On the investee end, I have two investments in women-run businesses and I want there to be more. They are rock stars! However, when I talk to some women in the industry to understand their vision and goal to open their own concept, the one noticeable trait is that they do not have the confidence to move forward. They say no to themselves before others say no to them. I do not see this as often with the men I speak with. A lot of these women do not have the “bravado” for success yet. I would love for them to know that I think they could run a better business than most of the men who think they can do it. 

“I believe great female leaders can foster an entirely different operating environment. They tend to be better managers because they listen and empathize, can engage their staff and encourage development and progress.”


I believe great female leaders can foster an entirely different operating environment. They tend to be better managers because they listen and empathize, can engage their staff and encourage development and progress. Even if there continues to be more women in the food industry, men still dominate it and I think it’s related to this lack of confidence and pushing ourselves forward. Women have to prove themselves all the time and I want all the women in this business out there to know that you can do this - whether it’s running a business or making great products or building an industry group. We have to take the steps to get out there and meet the right people. I think that is why pineapple DC is so important - your network matters and pineapple brings us together to achieve our goals. It is hard work but with great support, you feel stronger, bolstered and therefore do more. 

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“The future is female” is a concept/slogan that has gained prominence in recent years. You are a mom - how do you contextualize this statement in your parenting? What are the things you want your daughter to know as she grows into her own as a young woman? 


My parents obviously knew that the “future is female” through raising 7 daughters! And I believe in the power that all women have. We are the ones that really lead the dance. I want my daughter to have confidence and inner strength no matter what challenges are facing her. I want my boys to be awesome men - and by that I mean, be a support to awesome women. The chilling part of moments during this election is that you have to find a way to rationalize things even when you are scared inside and then find ways to raise your kids to be compassionate global citizens in the face of all of this rhetoric. But I will and they will be okay. Our three family rules still apply in all situations: 1. Always be kind, 2. Show gratitude and 3. Don’t shame the family name.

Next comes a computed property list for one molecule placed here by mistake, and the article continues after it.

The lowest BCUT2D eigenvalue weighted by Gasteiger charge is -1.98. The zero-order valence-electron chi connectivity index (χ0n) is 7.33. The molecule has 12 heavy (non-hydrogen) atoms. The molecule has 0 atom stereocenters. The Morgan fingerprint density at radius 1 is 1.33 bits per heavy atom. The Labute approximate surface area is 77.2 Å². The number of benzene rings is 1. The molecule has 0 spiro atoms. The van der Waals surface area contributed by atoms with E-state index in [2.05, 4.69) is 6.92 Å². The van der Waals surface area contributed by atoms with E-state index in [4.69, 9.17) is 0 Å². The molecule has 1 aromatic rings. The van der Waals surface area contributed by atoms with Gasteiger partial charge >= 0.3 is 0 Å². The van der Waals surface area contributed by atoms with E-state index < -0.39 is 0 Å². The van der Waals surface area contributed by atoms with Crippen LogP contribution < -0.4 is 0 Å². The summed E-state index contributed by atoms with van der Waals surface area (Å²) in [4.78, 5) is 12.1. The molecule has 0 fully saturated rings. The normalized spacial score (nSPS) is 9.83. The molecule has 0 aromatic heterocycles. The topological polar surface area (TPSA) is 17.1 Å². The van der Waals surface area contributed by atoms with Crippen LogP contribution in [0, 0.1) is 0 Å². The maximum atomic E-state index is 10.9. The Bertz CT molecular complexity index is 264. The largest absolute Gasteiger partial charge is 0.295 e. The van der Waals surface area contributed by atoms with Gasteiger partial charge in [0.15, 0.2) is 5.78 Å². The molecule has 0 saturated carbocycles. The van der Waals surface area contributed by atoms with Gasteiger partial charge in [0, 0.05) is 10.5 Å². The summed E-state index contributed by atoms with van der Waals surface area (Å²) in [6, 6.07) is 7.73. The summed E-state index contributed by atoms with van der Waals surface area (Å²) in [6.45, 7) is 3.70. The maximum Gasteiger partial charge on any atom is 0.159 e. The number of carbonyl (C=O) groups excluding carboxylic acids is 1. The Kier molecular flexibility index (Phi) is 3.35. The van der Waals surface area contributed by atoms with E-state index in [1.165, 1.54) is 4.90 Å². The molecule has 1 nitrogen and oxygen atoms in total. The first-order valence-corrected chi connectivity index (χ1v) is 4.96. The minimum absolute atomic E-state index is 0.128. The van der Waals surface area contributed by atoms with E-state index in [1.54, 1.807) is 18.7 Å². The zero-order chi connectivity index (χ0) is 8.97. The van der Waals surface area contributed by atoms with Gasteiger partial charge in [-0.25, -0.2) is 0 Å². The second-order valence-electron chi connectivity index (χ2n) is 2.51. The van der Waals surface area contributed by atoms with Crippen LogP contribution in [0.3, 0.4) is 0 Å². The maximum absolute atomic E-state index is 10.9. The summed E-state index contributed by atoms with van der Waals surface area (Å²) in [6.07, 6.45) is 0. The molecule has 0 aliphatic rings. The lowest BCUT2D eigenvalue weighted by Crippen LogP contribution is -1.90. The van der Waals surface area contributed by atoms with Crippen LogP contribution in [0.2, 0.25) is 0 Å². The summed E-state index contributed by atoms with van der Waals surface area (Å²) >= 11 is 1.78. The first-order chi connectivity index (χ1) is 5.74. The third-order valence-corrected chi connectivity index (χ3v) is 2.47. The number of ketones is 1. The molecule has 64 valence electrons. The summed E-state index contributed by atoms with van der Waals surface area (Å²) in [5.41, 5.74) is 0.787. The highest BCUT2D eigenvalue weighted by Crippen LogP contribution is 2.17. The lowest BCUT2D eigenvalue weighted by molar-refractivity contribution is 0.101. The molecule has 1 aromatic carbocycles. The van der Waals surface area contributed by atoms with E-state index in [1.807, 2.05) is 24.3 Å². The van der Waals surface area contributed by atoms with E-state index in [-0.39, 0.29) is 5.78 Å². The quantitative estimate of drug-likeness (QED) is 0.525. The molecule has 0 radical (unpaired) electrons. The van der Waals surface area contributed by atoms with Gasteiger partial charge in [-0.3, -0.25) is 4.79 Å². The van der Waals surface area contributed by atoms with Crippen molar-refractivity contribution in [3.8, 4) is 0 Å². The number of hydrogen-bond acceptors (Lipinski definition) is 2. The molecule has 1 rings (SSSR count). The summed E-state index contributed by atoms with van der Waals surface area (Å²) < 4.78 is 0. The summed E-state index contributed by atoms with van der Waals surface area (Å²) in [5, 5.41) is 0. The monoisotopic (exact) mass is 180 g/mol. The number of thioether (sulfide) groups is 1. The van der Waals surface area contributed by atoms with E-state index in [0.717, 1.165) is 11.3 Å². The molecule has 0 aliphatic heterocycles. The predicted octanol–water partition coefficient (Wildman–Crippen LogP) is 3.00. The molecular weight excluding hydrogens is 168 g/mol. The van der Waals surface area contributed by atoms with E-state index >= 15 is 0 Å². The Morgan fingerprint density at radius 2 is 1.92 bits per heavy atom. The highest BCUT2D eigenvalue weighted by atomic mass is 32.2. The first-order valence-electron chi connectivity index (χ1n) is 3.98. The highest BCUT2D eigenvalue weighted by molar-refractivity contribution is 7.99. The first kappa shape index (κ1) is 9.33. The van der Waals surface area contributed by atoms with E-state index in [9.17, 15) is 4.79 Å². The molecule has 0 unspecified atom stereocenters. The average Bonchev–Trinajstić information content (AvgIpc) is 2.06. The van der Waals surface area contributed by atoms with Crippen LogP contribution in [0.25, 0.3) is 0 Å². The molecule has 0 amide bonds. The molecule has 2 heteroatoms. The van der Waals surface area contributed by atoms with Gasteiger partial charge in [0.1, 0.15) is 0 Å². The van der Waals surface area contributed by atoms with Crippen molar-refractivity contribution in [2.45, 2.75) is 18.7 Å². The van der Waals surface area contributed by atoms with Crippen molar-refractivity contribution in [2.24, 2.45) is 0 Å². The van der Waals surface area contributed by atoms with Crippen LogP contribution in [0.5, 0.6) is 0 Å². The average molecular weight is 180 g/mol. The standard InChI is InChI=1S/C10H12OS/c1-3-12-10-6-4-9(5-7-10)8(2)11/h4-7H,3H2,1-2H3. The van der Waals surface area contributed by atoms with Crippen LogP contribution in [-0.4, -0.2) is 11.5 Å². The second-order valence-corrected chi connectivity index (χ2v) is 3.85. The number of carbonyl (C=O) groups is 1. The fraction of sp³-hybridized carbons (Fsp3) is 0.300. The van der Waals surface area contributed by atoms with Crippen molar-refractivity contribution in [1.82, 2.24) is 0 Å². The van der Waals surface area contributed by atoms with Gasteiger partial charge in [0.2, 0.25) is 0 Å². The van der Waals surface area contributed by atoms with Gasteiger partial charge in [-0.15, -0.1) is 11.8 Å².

My brother-in-law said recently, “women are are going to dominate and this is just the beginning.” He turned to my daughter and said, “you are poised to do great things,” and her immediate response was, “I already am.”

 

At pineapple DC, we're all about creating a better food system in ways big and small. What's one hope (or more) that you would have for DC or our country's food system?


I think that ultimately, this generation and the next have to be driving towards the same goal and movement towards a better food system because it will take everyone to do this. We all have a role -- everyone from the farmers, suppliers to the investors, food writers, owners/operators to the staff and especially, the diners and consumers. We are all delicately interconnected and we have to be in it together. With everyone playing a role, we all get closer to doing the right thing. Everyone has to make money and it’s still a business but we need to take the right steps towards reaching these bigger goals of a better food system - one investor, one supplier, one operator, one diner at a time. 


The hardest thing right now is that we have to change habits and that’s not easy. I know we are all busy but we have to schedule it in - food can be the last thing we think about and that’s when we make rushed, poor food decisions. But I know from personal experience that if I plan on cooking dinner or making our lunch for the next day then the chance of it happening is really high. 

“We need to take the right steps towards reaching these bigger goals of a better food system - one investor, one supplier, one operator, one diner at a time. ”


Restaurants will never go away, but teaching ourselves and our kids the value of cooking and gardening is even more important. Very few people know how to garden these days! There are so many things we’ve lost touch with - cooking, gardening, sewing, cleaning etc  - and now as a parent, we have to be intentional about this. Thankfully, with my parents living with me and the kids, we are able to share in learning from each other - I teach them to cook, my dad to garden, my mom makes sure they know how to sew a button back on and the kids provide tech support in return. We all lead fast lives and sometimes we use that as an excuse for why we can’t do better, but it is absolutely possible if we make the time for it."